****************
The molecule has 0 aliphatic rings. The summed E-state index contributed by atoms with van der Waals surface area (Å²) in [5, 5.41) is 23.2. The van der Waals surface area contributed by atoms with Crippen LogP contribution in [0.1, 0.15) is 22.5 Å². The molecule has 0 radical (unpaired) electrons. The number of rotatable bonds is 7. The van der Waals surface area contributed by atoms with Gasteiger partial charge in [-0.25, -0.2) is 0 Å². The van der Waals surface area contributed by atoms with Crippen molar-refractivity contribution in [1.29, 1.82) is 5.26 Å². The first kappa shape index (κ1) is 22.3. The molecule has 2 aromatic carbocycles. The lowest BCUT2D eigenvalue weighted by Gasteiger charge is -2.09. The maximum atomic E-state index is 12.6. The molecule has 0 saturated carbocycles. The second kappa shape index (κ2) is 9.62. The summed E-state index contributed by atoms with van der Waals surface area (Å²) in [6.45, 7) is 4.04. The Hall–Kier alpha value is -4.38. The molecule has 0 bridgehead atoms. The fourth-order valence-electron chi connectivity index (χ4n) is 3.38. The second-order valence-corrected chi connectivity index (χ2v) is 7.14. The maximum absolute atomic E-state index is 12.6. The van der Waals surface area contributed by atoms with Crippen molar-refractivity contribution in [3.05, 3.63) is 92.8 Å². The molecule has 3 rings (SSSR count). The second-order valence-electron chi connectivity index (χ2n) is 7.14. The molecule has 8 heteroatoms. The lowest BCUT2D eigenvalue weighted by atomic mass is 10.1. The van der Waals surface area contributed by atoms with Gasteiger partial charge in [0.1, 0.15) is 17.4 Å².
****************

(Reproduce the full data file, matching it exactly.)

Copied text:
The molecule has 0 aliphatic rings. The summed E-state index contributed by atoms with van der Waals surface area (Å²) in [5, 5.41) is 23.2. The van der Waals surface area contributed by atoms with Crippen LogP contribution in [0.1, 0.15) is 22.5 Å². The molecule has 0 radical (unpaired) electrons. The number of rotatable bonds is 7. The van der Waals surface area contributed by atoms with Gasteiger partial charge in [-0.25, -0.2) is 0 Å². The van der Waals surface area contributed by atoms with Crippen molar-refractivity contribution in [1.29, 1.82) is 5.26 Å². The first kappa shape index (κ1) is 22.3. The molecule has 2 aromatic carbocycles. The lowest BCUT2D eigenvalue weighted by Gasteiger charge is -2.09. The maximum atomic E-state index is 12.6. The molecule has 0 saturated carbocycles. The second kappa shape index (κ2) is 9.62. The summed E-state index contributed by atoms with van der Waals surface area (Å²) in [6.45, 7) is 4.04. The Hall–Kier alpha value is -4.38. The molecule has 0 bridgehead atoms. The fourth-order valence-electron chi connectivity index (χ4n) is 3.38. The second-order valence-corrected chi connectivity index (χ2v) is 7.14. The maximum absolute atomic E-state index is 12.6. The van der Waals surface area contributed by atoms with Crippen molar-refractivity contribution in [3.05, 3.63) is 92.8 Å². The molecule has 3 rings (SSSR count). The second-order valence-electron chi connectivity index (χ2n) is 7.14. The molecule has 8 heteroatoms. The lowest BCUT2D eigenvalue weighted by atomic mass is 10.1. The van der Waals surface area contributed by atoms with Gasteiger partial charge in [0.1, 0.15) is 17.4 Å².